best practices for a happy and healthy database
By Susan DeMatei
What do you think of when you hear “data hygiene”?
Most people either have no idea what the term means or believe it involves tedious hours mired in excel. But like a tune-up on your car, it should translate to increased performance and sales for marketing programs.
Why? Because just like that tune-up, our engine, or in this case our database, needs periodic maintenance to clear out the “gunk” and refresh the connections. Even if we’re growing our list and sending out great emails, our work isn’t done on behalf of the database — we need to keep it healthy.
How do we keep a database healthy
If the reason to have a database is for sales, then the ultimate indicator of health should be strong sales, right?
So, what are the predetermining steps for sales?
Your database must be the size to reasonably expect that the sales needed to sustain your business can be derived from it.
Size is not a function of data hygiene but instead is tied to your lead generation efforts. Whether this is done through a tasting room or event table, accumulating names, or advertising on Facebook, a continual flow of new prospects is like oxygen to your database. Databases decay at a rate of about 2% a month – so every year, you can count on losing 25% of your database. Target growth over 2% a month to not slip backward.
Best collection practices say to review all signup forms for typos, fake names, or duplicates before uploading. Talk to your tasting room staff if you routinely see false addresses like “email@example.com” to find out why they feel pressured to make up data. There is likely some process that needs revision or a technical barrier that requires an address to continue. A conversation can identify various data collection challenges while impressing a usable database’s importance to your company.
A second hygiene practice at this stage is to attach a source to your new prospects so that you can continually monitor them to judge their quality. Ask yourself how many leads you got from each activity, how many of them ended up buying, and how long it took them to buy. Next year, this will be invaluable information when planning out activities to ensure you move forward with the activities that yield the best quality leads.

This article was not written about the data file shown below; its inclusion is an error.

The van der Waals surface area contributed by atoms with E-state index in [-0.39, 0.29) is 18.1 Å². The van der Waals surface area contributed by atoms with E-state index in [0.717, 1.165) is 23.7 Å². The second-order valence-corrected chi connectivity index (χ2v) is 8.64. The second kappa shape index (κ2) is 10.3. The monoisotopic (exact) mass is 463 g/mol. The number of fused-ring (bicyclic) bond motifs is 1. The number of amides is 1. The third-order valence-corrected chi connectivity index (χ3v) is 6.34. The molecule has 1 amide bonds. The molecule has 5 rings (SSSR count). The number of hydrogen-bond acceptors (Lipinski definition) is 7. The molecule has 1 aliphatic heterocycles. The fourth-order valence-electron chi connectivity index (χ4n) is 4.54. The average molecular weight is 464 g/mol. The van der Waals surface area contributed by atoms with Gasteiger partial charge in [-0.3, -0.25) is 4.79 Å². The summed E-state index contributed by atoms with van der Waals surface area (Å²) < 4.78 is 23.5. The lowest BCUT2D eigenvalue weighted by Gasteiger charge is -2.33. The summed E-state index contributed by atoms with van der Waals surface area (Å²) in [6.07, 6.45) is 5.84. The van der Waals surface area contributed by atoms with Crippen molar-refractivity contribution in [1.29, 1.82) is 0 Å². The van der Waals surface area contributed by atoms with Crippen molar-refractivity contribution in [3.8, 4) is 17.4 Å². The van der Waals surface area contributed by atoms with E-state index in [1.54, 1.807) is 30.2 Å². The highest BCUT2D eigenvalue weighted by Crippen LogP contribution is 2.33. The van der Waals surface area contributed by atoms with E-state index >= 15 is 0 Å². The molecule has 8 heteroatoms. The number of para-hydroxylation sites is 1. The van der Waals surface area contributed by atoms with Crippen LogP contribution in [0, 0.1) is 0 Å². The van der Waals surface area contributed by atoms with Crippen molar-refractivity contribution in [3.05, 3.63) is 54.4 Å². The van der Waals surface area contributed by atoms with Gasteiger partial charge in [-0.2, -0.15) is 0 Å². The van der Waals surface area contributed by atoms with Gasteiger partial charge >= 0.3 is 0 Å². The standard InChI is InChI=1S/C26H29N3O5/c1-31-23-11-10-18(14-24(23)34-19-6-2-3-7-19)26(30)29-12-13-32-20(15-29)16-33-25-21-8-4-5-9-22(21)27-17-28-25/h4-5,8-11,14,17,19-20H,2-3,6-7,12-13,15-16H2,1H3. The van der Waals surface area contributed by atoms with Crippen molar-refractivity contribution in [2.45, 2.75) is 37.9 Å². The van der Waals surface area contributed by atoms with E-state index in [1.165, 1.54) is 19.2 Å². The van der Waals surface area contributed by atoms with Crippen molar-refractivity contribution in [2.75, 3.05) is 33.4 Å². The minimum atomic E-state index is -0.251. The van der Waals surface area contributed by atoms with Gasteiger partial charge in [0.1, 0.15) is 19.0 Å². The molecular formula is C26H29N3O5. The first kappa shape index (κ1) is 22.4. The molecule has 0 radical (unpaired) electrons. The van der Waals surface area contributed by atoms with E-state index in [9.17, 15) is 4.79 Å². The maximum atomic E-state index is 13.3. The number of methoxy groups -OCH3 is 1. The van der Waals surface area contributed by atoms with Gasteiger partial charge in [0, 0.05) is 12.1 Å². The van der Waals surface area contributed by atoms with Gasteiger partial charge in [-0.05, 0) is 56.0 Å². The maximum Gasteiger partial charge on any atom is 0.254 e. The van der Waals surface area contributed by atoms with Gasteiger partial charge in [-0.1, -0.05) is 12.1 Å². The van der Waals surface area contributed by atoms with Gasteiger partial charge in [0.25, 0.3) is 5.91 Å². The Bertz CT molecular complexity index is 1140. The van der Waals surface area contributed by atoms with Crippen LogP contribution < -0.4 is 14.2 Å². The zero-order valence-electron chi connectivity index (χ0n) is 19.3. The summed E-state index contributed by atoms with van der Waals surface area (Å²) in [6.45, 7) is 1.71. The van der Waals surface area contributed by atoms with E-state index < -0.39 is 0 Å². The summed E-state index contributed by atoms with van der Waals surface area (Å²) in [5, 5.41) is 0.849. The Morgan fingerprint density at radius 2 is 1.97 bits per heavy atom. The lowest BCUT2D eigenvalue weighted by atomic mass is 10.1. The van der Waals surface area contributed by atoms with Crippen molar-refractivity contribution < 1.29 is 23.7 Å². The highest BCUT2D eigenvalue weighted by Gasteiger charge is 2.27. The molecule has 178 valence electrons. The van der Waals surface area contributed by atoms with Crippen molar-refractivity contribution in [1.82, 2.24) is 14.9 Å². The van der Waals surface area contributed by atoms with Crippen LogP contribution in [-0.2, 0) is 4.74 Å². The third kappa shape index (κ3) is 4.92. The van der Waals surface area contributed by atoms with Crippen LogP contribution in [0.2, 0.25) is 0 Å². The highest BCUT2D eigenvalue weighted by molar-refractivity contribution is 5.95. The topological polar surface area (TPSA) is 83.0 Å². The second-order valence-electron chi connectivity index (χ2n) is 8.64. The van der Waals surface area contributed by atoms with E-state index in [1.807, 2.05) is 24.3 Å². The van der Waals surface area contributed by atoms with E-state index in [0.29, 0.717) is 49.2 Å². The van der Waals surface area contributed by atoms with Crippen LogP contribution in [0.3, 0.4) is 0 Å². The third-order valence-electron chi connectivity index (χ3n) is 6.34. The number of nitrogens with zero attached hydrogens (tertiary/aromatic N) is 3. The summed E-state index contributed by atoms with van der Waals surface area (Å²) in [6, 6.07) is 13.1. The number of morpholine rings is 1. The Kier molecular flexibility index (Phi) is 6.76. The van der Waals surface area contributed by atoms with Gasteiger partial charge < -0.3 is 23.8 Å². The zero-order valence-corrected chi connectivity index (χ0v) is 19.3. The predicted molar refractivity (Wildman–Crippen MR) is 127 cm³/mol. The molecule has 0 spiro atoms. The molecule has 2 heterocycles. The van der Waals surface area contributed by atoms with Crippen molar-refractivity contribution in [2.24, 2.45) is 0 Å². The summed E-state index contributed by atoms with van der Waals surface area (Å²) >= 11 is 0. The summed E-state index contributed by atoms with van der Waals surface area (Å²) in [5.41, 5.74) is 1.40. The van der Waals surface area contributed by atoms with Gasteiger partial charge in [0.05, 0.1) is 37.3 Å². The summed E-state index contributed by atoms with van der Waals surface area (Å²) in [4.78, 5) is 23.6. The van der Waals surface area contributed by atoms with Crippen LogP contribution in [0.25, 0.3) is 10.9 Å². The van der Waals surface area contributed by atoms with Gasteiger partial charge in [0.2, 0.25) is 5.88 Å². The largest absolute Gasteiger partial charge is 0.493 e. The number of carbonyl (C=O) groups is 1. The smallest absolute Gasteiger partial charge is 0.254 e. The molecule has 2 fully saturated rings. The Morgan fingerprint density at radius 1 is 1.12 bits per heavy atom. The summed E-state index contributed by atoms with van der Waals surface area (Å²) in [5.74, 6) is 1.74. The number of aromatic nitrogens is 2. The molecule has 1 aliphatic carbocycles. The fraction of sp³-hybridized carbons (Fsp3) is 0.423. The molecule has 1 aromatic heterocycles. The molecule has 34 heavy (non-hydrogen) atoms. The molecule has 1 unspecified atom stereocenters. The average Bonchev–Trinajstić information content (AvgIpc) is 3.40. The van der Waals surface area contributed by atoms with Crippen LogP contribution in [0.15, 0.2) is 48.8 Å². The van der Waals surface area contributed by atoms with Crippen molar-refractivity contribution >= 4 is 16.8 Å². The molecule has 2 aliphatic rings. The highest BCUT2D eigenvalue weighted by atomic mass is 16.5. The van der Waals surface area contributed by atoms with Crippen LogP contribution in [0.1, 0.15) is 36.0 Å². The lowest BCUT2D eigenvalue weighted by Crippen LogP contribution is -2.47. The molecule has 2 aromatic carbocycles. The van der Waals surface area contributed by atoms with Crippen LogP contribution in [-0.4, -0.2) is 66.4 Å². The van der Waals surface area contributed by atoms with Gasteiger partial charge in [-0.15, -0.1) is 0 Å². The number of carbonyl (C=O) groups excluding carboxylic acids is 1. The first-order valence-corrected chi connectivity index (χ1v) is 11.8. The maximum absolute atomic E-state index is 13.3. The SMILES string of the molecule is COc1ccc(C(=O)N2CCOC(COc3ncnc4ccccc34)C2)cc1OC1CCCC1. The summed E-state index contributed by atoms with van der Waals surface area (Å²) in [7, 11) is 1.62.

The individuals in your database need to receive your emails without flags or filtering.
You can instantly see the validity of your database when you send a mass email by looking at the bounces and invalid addresses.
Bounces are typically categorized into soft or hard bounces. A soft bounce is temporary and, in most cases, a setting. The most typical one is an “out of the office” message. The email address is valid; they’re just not getting this email delivered at this time. Most Email Service Providers (ESPs) will attempt to redeliver to an address marked as a soft bounce multiple times over the subsequent campaigns before flagging it as a severe deliverability problem.
A hard bounce is a server error and means the address is no longer on that domain. Servers do go down temporarily for reasons like scheduled maintenance, so most ESPs will still try a bounce two or three times before marking it permanently undeliverable.
There is a third category. Let’s call these Unmailables. Unmailables are junk and so obnoxious that the ESP doesn’t even try to send them. They are blank or data in the wrong field (e.g., the phone number in the email space). They can be made-up domains that don’t exist (like firstname.lastname@example.org). But sometimes there is an obvious typo you can fix, like yahoo or Gmail is spelled wrong. And sometimes, that email address is in the phone number field, so these are worth investigating.
Upon seeing the email in their email box, the recipient must believe that the source is trustworthy and relevant enough content to open the email.